Access & Fabric Policies
Access & Fabric Policies
ACI does not allow to put VLAN on any interface , and in multi-tenant environment a VLAN range is allocated to tenant.
Fabric and Access policies must be configured before tenants configuration
Following are the Fabric Policies that are mostly configured :
- Switch: specify which switches to configure with call home or power supply redundancy feature
- Module: specify which spine switch modules to configure and associated monitoring policy
- Interface: specify which fabric interfaces to configure and associated monitoring policy
Global policies: specify DNS, fabric MTU default, multicast tree, and global LLDP settings
Pod profiles: specify date and time, SNMP, managements access protocols, COOP nodes and type, IS-IS, and BGP route reflector policies
Monitoring and troubleshooting policies: specify what to monitor and how to handle faults and logs.
Following flow is used to configure Fabric policies:
Access Policies are used to configure port-level policies like CDP, LLDP, LACP etc and how they are programmed on physical Hardware.
Below are three main objects used in order to create the Access Policy.
- Policies: It is used to define all important characteristics of an interface which is being applied to an interface or Switch directly.
- Policy Group: This Group all individual policies to create a policy group, which can be later reused on different Switch.
- Profiles: They are used to tie the policy group to specific interface and switches.
When we want to configure switch specific parameters in ACI fabric, we use Switch Policies. These Policies can be grouped together for common functionalities and applied to specific switch nodes.
Switch policy can be created by using three different main categories.
- Policy: These are used to define switch wide setting such as COPP or VPC domain.
- Policy Group: It is used to combine different policies as a one group. If any changes done to policy group, any switch profile using policy group will be updated.
- Profile: Switch Policy group is tied in to Switch Profile, and then is applied in to fabric node. It is recommended to configure Switch profile as one to one mapping of physical nodes to switch profile. It is also recommended to have one switch profile for two switches which are part of VPC domain.
Let’s suppose you have four leaf switches having ID 201, 202, 203, 204 then you will create four leaf profile named Leaf 201, Leaf 202, Leaf 203, Leaf 204. But let's suppose you have one VPC domain between Leaf 203 and Leaf 204 then one additional Switch Profile vPC-Leaf-203-204 needs to be created.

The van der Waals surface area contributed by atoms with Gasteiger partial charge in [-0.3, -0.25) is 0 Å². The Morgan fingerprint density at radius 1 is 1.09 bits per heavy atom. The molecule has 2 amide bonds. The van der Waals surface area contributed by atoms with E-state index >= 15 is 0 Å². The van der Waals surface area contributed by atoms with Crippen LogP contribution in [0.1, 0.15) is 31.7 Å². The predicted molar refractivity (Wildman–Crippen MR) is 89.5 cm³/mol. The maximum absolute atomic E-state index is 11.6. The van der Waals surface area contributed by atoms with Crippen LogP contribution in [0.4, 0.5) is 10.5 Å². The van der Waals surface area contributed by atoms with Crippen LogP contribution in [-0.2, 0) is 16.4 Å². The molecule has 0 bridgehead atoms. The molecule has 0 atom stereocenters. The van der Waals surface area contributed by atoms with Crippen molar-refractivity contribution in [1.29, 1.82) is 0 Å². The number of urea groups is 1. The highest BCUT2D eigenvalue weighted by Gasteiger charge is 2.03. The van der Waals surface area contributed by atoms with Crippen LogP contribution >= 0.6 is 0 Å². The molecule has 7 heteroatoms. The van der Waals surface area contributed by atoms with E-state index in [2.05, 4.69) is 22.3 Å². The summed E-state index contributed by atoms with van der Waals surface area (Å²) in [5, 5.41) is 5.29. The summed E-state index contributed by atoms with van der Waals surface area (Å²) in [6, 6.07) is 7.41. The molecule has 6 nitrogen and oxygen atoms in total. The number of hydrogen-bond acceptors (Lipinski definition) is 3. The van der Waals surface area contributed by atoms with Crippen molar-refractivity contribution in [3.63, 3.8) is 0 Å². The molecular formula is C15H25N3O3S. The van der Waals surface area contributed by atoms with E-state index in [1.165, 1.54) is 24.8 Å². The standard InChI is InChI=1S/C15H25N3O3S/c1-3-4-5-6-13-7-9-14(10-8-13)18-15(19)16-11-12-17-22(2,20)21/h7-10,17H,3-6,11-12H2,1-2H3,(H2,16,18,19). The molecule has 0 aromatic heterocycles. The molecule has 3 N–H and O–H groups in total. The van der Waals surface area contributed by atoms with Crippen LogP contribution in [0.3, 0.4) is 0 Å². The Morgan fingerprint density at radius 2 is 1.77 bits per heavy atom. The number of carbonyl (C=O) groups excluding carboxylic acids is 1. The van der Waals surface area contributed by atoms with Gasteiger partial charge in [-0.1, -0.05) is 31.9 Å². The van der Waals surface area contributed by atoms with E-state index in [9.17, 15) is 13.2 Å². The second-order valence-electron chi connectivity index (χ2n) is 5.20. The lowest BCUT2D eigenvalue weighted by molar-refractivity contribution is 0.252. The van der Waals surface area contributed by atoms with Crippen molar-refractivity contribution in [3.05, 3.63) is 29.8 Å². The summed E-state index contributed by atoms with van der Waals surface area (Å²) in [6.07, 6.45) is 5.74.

Interface policies are grouped together for end host connectivity that have common functions.
These policy can be created by using three different main categories
- Policies: It is used to define all important characteristics of an interface which is being applied to an interface or Switch directly. Ex: CDP, LLDP. LACP etc.
- Policy Group: This is used to combine all policies together, as a one group. If any changes done to policy group, any switch profile using policy group will be updated.
- Profile: Interface Profile, is used to map interface to an interface selector. This Interface profile will also be mapped with Switch Profile. This Interface profile is used to create a link between Interface Policy Group and leaf switch, on which policy is to be deployed.
It is recommended to configure Interface profile as one to one mapping per switch. It is also recommended to have one interface profile for two switches which are part of VPC domain.
Let’s suppose you have four leaf switches having ID 201, 202, 203, 204 then you will create four interface profile named Leaf 201, Leaf 202, Leaf 203, Leaf 204. But les suppose you have one VPC domain between Leaf 203 and Leaf 204 then one additional interface Profile vPC-Leaf-203-204 needs to be created.
It include DHCP, QoS, VLAN Pools , Domain and AAEPs ,Physical and external Layer 2/Layer 3 domains contain the port and VLAN IDs
In global policies, VLAN Pools, Domains and AAEP is used.
A VLAN Pool is used to define a range of VLAN that are allowed to be deployed on ACI fabric. With ACI, the pool created can be extended on physical interface.
Another use of VLAN pool is that, it creates the list of VNID range assigned to each VLAN. It is used to break unnecessary broadcast BPDU, Flooding Encap, when these features are configured or used in.
Third benefit of VLAN pool is for VPC switches. When two switches are in VPC domain, VPC and orphan port learned endpoints are synchronized between the two switches, and then the VNID must be same in order for synchronization to be successful. When a VLAN is mapped to an EPG that is deployed in VPC pair the domain from which that EPG is deployed, must not have overlapping VLAN pool.
When we deploy an EPG to switch port, a VLAN is reserved for that specific EPG Switch Wide. Having this process can create a problem, when a single tenant uses up all VLANs available on switch. In Order to prevent from this, we can limit the no of VLANs that any tenant can deploy on an interface.
In relation to this, In ACI VLAN pools are mapped to domains and are not directly mapped to interface. Now these domain are mapped to an AAEP. On the domain itself, admin can restrict which tenant has access to which specific domain and access to that particular VLAN pool.
There are five types of domains:
- Physical Domain: It is used to deploy static path attachments to an EPG.
- Virtual domain: VMM domain are used when integrating virtual domains with Cisco APIC.
- External Bridged domain: It is used when we create an external bridge network.
- External Routed: It is used when creating an external routed network.
- Fibre Channel: Fibre channel domains are used to when fibre channel devices are used to connect to ACI fabric.